I’m intending this blog to be a mixture of my personal thoughts on being a venture capitalist (and my travels through the maze of the VC world); thoughts on life more generally; and what I’ll call VC 101 tips and pointers. One of the things I’ve noticed (and this is something that I’m happy to say the TypePad statistics really do a nice job of, my rant about them last week aside . . .) is that my VC 101 posts get a lot of traffic (and cross-posting/track-backs that drive this traffic). The impetus for my starting this blog was to capture my personal thoughts on being a VC, however I want to be sure I mix up my content to attract a broader array of readers. So, I’m going to keep up with the VC 101 posts, since it seems like there’s a segment of people who read my blog that sincerely appreciate an insiders view on the mechanics of venture capital. Today’s post is on deal algebra. Basically it’s a run-down of deal valuation terms. When you live in the VC world and use these concepts regularly, you sometimes forget that they are not necessarily obvious in their meaning (which can lead to confusion down the road; not good when you are embarking on a new venture with an entrepreneur). We noticed this a few years back, and as part of a larger effort to gather information that would be helpful to our portfolio companies Dave Jilk created this summary of key VC deal terminology that we sent around to a bunch of our CEOs and other people we work with (note: I’ve made some edits to Dave’s original work mostly for length). VC Deal Terms: In a venture capital investment, the terminology and mathematics can seem confusing at first, particularly given that investors are able to calculate the relevant numbers in their heads. The concepts are actually not complicated, and with a few simple algebraic tips you will be able to do the math in your head as well. The essence of a venture capital transaction is that the investor puts cash in a company in return for newly-issued shares in the company. The state of affairs immediately prior to theinvestment is referred to as “pre-money,” and immediately after the transaction “post-money.” The value of the whole company before the transaction, called the “pre-money valuation” (and is similar to a market capitalization). This is just the share price times the number of shares outstanding before the transaction: Pre-money Valuation = Share Price * Pre-money Shares The total amount invested is just the share price times the number of shares purchased: Investment = Share Price * Shares Issued Unlike when you buy publicly traded shares, however, the shares purchased in a venture capital investment are new shares, leading to a change in the number of shares outstanding: Post-money Shares = Pre-money Shares + Shares Issued And because the only immediate effect of the transaction on the value of the company is to increase the amount of cash it has, the valuation after the transaction is just increased by the amount of that cash: Post-money Valuation = Pre-money Valuation + Investment The portion of the company owned by the investors after the deal will just be the number of shares they purchased divided by the total shares outstanding: Fraction Owned = Shares Issued /Post-money Shares Using some simple algebra (substitute from the earlier equations), we find out that there is another way to view this:Fraction Owned = Investment / Post-money Valuation= Investment / (Pre-money Valuation + Investment) So when an investor proposes an investment of $2 million at $3 million “pre” (short for pre-money valuation), this means that the investors will own 40% of the company after the transaction:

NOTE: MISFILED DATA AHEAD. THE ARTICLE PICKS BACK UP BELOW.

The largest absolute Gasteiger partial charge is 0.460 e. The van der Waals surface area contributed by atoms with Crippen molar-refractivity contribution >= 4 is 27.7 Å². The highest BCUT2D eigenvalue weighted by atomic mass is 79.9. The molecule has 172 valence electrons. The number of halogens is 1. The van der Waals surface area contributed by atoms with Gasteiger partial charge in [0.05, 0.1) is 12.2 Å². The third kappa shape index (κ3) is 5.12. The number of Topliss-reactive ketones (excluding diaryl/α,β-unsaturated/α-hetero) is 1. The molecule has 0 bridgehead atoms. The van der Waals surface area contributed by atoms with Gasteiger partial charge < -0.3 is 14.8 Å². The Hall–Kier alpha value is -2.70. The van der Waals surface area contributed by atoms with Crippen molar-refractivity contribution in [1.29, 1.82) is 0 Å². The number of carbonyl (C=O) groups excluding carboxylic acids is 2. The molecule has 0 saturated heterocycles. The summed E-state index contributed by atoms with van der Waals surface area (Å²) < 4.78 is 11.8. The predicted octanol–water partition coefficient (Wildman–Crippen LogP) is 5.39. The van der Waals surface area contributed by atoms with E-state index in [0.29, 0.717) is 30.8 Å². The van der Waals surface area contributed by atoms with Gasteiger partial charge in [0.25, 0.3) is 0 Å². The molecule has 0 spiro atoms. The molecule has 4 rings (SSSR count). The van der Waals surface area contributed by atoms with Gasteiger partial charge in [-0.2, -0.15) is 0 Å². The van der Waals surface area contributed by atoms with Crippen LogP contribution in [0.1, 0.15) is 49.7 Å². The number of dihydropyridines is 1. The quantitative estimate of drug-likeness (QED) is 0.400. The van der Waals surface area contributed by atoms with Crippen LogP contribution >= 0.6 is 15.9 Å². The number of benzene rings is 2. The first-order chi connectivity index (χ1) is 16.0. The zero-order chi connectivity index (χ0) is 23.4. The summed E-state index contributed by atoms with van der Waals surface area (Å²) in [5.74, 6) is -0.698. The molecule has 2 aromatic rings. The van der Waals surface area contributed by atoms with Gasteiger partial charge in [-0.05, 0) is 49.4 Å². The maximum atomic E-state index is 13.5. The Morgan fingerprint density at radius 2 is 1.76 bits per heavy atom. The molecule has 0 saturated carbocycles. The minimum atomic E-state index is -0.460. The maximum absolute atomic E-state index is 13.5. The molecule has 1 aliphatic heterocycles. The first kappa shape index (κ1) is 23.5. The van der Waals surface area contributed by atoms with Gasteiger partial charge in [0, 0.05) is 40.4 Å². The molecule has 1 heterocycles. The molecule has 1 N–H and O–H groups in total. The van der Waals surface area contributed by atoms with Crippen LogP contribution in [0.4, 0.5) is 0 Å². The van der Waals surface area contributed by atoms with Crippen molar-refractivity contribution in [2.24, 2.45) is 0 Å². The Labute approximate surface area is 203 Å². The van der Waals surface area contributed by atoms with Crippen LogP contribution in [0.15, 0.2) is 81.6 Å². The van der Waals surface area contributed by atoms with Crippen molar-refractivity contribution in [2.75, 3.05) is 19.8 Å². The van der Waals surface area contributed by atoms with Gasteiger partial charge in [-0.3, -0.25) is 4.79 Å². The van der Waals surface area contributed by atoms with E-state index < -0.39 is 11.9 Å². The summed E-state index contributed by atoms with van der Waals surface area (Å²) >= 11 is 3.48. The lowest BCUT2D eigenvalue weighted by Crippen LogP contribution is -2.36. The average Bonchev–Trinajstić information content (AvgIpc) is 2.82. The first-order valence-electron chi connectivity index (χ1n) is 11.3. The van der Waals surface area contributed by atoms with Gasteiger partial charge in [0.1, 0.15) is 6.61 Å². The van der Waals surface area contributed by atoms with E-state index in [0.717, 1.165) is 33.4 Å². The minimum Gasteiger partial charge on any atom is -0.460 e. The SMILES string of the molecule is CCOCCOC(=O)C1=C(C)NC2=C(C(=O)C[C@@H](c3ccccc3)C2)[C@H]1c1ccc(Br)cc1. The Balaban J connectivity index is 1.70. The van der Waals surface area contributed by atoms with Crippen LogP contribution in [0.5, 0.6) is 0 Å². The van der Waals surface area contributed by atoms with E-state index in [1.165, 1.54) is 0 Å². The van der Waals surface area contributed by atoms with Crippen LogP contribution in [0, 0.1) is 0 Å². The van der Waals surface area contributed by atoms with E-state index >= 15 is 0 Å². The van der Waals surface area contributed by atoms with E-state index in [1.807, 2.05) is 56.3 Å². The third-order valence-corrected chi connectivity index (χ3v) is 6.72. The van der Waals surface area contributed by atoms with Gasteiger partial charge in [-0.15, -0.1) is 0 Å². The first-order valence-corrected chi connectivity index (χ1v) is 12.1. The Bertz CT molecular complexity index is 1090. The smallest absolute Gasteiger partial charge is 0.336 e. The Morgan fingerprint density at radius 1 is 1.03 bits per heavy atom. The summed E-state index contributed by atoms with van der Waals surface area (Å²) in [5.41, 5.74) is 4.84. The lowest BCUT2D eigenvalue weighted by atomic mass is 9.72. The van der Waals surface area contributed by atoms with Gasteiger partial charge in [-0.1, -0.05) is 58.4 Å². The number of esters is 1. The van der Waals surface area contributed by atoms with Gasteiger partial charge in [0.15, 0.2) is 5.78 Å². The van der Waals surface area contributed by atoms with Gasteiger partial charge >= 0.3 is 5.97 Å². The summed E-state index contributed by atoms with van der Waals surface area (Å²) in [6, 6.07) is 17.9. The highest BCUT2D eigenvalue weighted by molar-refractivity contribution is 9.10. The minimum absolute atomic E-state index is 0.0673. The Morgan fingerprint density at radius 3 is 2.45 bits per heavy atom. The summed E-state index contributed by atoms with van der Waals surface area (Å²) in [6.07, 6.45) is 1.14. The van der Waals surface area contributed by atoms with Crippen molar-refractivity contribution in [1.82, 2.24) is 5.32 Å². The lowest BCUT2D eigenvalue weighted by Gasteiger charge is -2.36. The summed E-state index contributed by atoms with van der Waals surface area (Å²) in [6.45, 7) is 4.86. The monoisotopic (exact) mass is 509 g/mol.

And if you have 1.5 million shares outstanding prior to the investment, you can calculate the price per share: Share Price = Pre-money Valuation / Pre-money Shares = $3m / 1.5m = $2.00 As well as the number of shares issued: Shares Issued = Investment /Share Price = $2m / $2.00 = 1m calculate with post-money numbers; you switch back and forth by adding orThe key trick to remember is that share price is easier to calculate with pre-money numbers, and fraction of ownership is easier to subtracting the amount of the investment. It is also important to note that the share price is the same before and after the deal, which can also be shown with some simple algebraic manipulations.
A few other points to note:
- Investors will almost always require that the company set aside additional shares for a stock option plan for employees. Investors will assume and require that these shares are set aside prior to the investment.
- If there are multiple investors, they must be treated as one in the calculations above. To determine an individual ownership fraction, divide the individual investment by the post-money valuation for the entire deal. For a subsequent financing, to keep the share price flat the pre-money valuation of the new investment must be the same as the post-money valuation of the prior investment.